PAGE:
Our Rare Moment Under the Sun

Avi Loeb
4 min readApr 8, 2024
The moment of 93.1% eclipse of the Sun by the Moon at the roof of the Harvard College Observatory on April 8, 2024.

Experiences that inspire awe connect people to one another and to entities that are larger than them. A burning bush that was never consumed by its flames, revealed God to Moses and motivated him to lead the Israelites out of slavery. This theme extends well beyond religious experiences.

Consider the total solar eclipse across North America today, April 8, 2024. My students and my daughters were thrilled to watch together the 93.1% solar eclipse (which coincided with the timing my class) from the roof of the Harvard College Observatory. The awe they felt stems from the rare circumstances that led to this precious moment. Let us recap these circumstances.

First, the Moon was born as a result of the collision of a Mars-size planet, named Theia, with Earth, about 4.466 billion years ago, merely 105 million years after the birth of the Solar system.

Life started on Earth about a hundred million years later. Back then, the Earth was spinning fast and the day-night cycle was rapid. Through its tide, the Moon robbed Earth’s spin and its orbit expanded to larger distances.

Evolution of the duration of a day on Earth (in hours on the vertical axis) as a function of lookback time in billions of years. (Credit: M. Farhat et al. 2022)

The spin of the Earth blocks the Sun every night but the Moon does it rarely for a good reason. If the Moon’s orbital plane around the Earth would have been aligned with that of Earth around the Sun, solar eclipse would have occurred once per month every new Moon. But because of the 5 degrees tilt between the two planes, the Moon’s shadow often misses Earth and solar eclipse occurs only 2–5 each year.

The Moon started closer to Earth and appeared much larger on the sky than the Sun. Hundreds of millions of years ago, every solar eclipse was total or partial with no annular eclipses witnessed by the dinosaurs. In a billion years, the Moon will be too far away and the Sun will get bigger, so no total eclipses will be possible.

Evolution of the Moon-Earth separation in units of the Earth radius as a function of lookback time in billions of years. (Credit: M. Farhat et al. 2022)

Putting this all together, we should be grateful for the coincidences that enable total solar eclipses in our lifetime at this time. We live at a special time when locally — the Moon and the Sun occupy similar sizes on our sky, and cosmically — dark energy started dominating the mass budget of the Universe. Inhabitants of other planets throughout cosmic history may have not been as lucky.

For the first time since the Moon formed, NASA’s Artemis Program is contemplating establishing a sustainable human base on its surface. Last week, a memo from the Office of Science and Technology Policy at the White House had tasked NASA to create a new time zone for the Moon by the end of 2026. The new lunar standard will be called “Coordinated Lunar Time (LTC).”

Because the lunar gravitational potential is lower than Earth’s, lunar time progresses slightly faster according to Albert Einstein’s General Relativity. In other words, people who settle on the Moon will age faster than their terrestrial counterparts. The gravitational time dilation on the Earth’s surface amounts to time ticking slower relative to the Moon by 2.14 seconds per century or 58.7 microseconds every terrestrial day. This does not constitute a significant change in human lifespan, but the small difference could be important for communication between future missions and mission control as it attempts to accurately track satellite and crew positions.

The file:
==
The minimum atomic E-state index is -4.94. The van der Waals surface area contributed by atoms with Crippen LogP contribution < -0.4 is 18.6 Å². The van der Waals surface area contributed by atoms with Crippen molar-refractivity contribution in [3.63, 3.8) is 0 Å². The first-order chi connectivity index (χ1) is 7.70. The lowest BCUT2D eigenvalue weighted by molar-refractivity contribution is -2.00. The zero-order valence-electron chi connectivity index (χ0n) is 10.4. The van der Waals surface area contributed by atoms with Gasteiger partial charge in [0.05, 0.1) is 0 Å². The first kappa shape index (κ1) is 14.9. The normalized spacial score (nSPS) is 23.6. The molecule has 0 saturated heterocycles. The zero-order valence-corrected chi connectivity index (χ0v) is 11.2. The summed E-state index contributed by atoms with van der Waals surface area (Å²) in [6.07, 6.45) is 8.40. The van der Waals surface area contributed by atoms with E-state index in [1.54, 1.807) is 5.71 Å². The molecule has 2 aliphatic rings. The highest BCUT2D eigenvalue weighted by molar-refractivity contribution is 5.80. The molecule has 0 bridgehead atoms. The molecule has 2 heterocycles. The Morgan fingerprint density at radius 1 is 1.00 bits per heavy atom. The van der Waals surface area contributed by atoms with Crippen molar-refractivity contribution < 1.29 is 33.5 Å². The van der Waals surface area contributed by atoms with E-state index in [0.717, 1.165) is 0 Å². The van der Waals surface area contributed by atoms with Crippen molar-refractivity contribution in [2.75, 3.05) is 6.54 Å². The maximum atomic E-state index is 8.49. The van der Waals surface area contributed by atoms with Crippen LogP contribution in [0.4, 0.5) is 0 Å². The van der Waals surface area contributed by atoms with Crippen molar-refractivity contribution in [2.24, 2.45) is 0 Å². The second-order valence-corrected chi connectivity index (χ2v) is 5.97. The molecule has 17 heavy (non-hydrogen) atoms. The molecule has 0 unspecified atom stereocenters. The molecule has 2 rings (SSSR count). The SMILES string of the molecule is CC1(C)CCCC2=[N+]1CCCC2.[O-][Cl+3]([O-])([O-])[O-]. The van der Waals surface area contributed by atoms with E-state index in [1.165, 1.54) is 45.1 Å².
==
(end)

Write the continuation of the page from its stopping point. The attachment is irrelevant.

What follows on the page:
Session 5 of the TED2024 conference on April 17, 2024.

Gladly, today’s solar eclipse did not obscure my morning jog at sunrise, nor did it dim the light shed on my research by a Business Insider profile earlier in the day. Also today, I was notified that my “Session 5” at the TED2024 Annual Conference on April 17, 2024 in Vancouver, Canada will include Bill Ackman in conversation with Alison Taylor, Bari Weiss, Scott Galloway, Andrew Yang and the artist XIUHTEZCATL. The eclipse experience with my students and two daughters, the Business Insider profile, and the upcoming TED2024 Session, intensified my gratitude for the precious time that we all spend together through the rare circumstances that this amazing Universe enables around us.


Image credit: Chris Michel (October 2023)

Avi Loeb is the head of the Galileo Project, founding director of Harvard University’s — Black Hole Initiative, director of the Institute for Theory and Computation at the Harvard-Smithsonian Center for Astrophysics, and the former chair of the astronomy department at Harvard University (2011–2020). He is a former member of the President’s Council of Advisors on Science and Technology and a former chair of the Board on Physics and Astronomy of the National Academies. He is the bestselling author of “Extraterrestrial: The First Sign of Intelligent Life Beyond Earth” and a co-author of the textbook “Life in the Cosmos”, both published in 2021. His new book, titled “Interstellar”, was published in August 2023.



Avi Loeb

Avi Loeb is the Baird Professor of Science and Institute director at Harvard University and the bestselling author of “Extraterrestrial” and "Interstellar".